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The concept “object”
By object, we describe an entity, which carries an implicit extrinsic concept that adds value, and has its own quality assurance imbricated in the object itself.
It can be physical or virtual, simultaneously or successively reusable.
It is essential to the definition of the conceptual object its possibility of being reused within either the class it acts on or any other class.
Consequences of this definition:
– An object is an object only if it is reusable.
– There is only an object if it has a quality assurance in itself.
– Every object is designed to belong to one or several classes.
– Physical objects are successively reusable.
– Virtual objects are successively and simultaneously reusable.
The structure of an object implies a concept, a value added to the environment where it operates and an assured quality which makes it absolutely reliable.
The concept implies the fact that there is purpose, a procedure and a course of action in each object. There are always a “substantive” function, and action upon the environment and an adverbial function which try to prevent the action upon the environment from deviating from the purpose.
The concept of an object defines, due to the broadness of its purpose, the unified field of analogous applications. Because of the functionality of its purpose, it defines the broadness of the homologue applications.
The concept of an object requires a very deep and subtle apprehension. Should it not be consistent, the object becomes an “operational thing” or procedure which lacks an object’s characteristics, and its reusability and quality assurance are uncertain.
The object adds value as a key action. It is there to add value. This added value has objective and subjective aspects, as well as costs. When the added value is reusable, the object has a cost, which is distributed among all its uses or the number of times it is used.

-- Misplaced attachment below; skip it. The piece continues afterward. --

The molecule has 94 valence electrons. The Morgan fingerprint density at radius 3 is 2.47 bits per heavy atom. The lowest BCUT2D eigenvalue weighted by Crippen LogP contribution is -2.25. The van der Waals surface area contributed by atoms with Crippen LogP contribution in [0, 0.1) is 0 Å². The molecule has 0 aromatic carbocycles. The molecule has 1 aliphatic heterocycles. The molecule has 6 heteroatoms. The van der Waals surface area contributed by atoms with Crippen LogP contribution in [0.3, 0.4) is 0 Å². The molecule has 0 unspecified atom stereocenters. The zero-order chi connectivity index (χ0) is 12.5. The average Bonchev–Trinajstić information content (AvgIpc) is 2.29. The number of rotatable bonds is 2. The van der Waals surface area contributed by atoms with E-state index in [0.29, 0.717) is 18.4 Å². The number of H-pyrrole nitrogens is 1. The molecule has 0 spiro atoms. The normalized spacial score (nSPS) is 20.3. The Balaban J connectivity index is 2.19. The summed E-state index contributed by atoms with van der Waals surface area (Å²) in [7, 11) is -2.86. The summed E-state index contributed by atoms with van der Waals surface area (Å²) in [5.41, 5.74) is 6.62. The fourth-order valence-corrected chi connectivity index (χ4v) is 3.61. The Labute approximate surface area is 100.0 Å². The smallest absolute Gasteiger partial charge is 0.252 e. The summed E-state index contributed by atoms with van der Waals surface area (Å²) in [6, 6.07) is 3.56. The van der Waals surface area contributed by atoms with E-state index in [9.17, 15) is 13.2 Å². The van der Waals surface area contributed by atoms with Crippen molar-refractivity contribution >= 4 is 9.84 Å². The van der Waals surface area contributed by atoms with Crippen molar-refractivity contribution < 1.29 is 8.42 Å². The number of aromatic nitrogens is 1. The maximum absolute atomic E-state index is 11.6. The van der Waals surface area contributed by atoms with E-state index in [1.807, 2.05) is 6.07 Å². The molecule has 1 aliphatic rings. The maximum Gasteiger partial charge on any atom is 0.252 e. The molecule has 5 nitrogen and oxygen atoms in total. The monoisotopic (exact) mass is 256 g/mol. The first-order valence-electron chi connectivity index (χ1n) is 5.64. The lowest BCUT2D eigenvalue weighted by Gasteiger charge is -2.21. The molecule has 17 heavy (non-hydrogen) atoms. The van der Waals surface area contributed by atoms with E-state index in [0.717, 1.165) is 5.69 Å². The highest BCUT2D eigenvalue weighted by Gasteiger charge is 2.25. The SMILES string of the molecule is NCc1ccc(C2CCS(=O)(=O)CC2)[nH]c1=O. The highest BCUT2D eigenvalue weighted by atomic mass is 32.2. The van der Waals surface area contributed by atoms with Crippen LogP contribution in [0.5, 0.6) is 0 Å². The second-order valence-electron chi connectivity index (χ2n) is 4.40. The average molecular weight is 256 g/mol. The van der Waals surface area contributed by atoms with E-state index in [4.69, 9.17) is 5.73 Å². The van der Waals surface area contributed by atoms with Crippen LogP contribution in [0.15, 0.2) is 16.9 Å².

When the subjective added value is significant, the value of the object increases. The subjective added value is related to the value of use in itself, the reference value and the opportunity value.
The added value definition determines the operational functionality of an object and it is the basis for its analogous applications. In the analogous applications, it is necessary to integrate the object’s remaining elements, i.e., its concept and quality assurance.
The added value is briefly determined by the utility, functionality and redundancy of the processes.
Quality assurance depends of the capacity of handling the added value development redundancy. Redundancy should be analogous so that the results of the quality assurance can be guaranteed from an operational viewpoint.
The moment the processes are developed mainly determines the assured quality. If they are out of time, they are useless; they could be considered undelivered.
The chronological time control for the object processes to occur mainly determines the added value of an object.
However, it requires a constant tuning with the objective implicit in the concept so as to prevent the object from generating added values, which actually do not correspond with the purpose for which it was created.
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